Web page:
Five types of trichomes have been described in cultivated tomato (Solanum lycopersicum L.): type-I is 2–3 mm long with a multicellular base and a glandular small cell in the tip; type-III is non-glandular and 0.4–1 mm long with a unicellular flat base; type-V also has a unicellular flat base and is 0.2–0.4 mm long; type-VI is short with two stalk cells and a glandular head composed of four secretory cells; and type-VII is a very small trichome (0.05 mm) with a glandular head formed from four to eight cells. By contrast, wild tomato species develop type-II and type-IV trichomes, and the latter is characterized by a unicellular flat base and a short stalk that connects to a glandular head. The presence of type-IV trichomes has been described as a heterochronic trait in cultivated tomato species, as these trichomes can only be detected at early developmental stages. Non-glandular trichomes act as a mechanical barrier that hinders pest movement on the plant, whereas glandular trichomes produce specialized metabolites that are toxic or deterrent to the pests or entrap them. Despite the importance of trichomes in pest resistance, very few trichome mutants that shed light on the genetic regulation of multicellular trichome initiation have been described in tomato.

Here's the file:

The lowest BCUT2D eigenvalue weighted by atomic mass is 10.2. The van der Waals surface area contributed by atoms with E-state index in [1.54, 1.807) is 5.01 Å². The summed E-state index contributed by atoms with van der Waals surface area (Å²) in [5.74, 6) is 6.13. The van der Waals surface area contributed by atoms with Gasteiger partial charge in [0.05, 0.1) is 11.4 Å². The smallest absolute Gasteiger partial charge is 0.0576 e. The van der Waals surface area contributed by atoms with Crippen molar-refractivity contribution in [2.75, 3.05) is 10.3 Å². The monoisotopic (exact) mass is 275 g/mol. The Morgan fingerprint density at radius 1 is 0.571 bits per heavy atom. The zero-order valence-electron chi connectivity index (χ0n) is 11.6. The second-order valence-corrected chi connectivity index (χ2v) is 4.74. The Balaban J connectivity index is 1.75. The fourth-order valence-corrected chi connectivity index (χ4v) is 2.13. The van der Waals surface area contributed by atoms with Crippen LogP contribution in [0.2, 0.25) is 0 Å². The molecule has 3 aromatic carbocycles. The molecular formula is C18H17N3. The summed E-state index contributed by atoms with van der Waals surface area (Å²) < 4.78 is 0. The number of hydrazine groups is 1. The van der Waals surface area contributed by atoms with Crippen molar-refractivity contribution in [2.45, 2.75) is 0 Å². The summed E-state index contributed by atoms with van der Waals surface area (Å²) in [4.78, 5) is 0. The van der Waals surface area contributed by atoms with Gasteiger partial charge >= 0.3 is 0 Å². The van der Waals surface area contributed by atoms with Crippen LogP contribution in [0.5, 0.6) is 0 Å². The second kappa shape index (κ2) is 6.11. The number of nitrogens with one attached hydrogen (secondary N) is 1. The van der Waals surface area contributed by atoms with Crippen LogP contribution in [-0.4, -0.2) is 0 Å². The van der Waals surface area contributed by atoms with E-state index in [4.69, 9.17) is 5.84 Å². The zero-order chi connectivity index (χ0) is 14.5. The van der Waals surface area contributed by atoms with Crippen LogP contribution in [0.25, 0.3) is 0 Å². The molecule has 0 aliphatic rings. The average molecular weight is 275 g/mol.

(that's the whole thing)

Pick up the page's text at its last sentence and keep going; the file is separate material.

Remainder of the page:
Recently, scientists from Universidad de Almería described and characterized the hairplus (hap) tomato mutant that exhibits a high type-I trichome density. Fine mapping and genetic complementation analysis showed that HAP encodes an SUVH3 histone lysine methyltransferase. This protein family is mainly composed of histone tail–modifying proteins, although some of its members bind methylated DNA, and all play key roles in the epigenetic control of gene expression. Identification of this novel tomato regulator of trichome formation sheds light on the role of SUVH3 histone methyltransferases in transcriptional control mediated by epigenomic modifications.
“Future works should focus on demonstrating that the reduced feeding damage is correlated with pest resistance of hap mutant plants and whether it is related to a higher amount of exudates or to the physical barriers that the trichomes represent in mutant plants,” Professor Capel said. These findings demonstrate that HAP links epigenome remodeling to multicellular glandular trichome development and reveal that HAP is a valuable genomic tool for improving pest resistance in tomato breeding.
- This press release was provided by Nanjing Agricultural University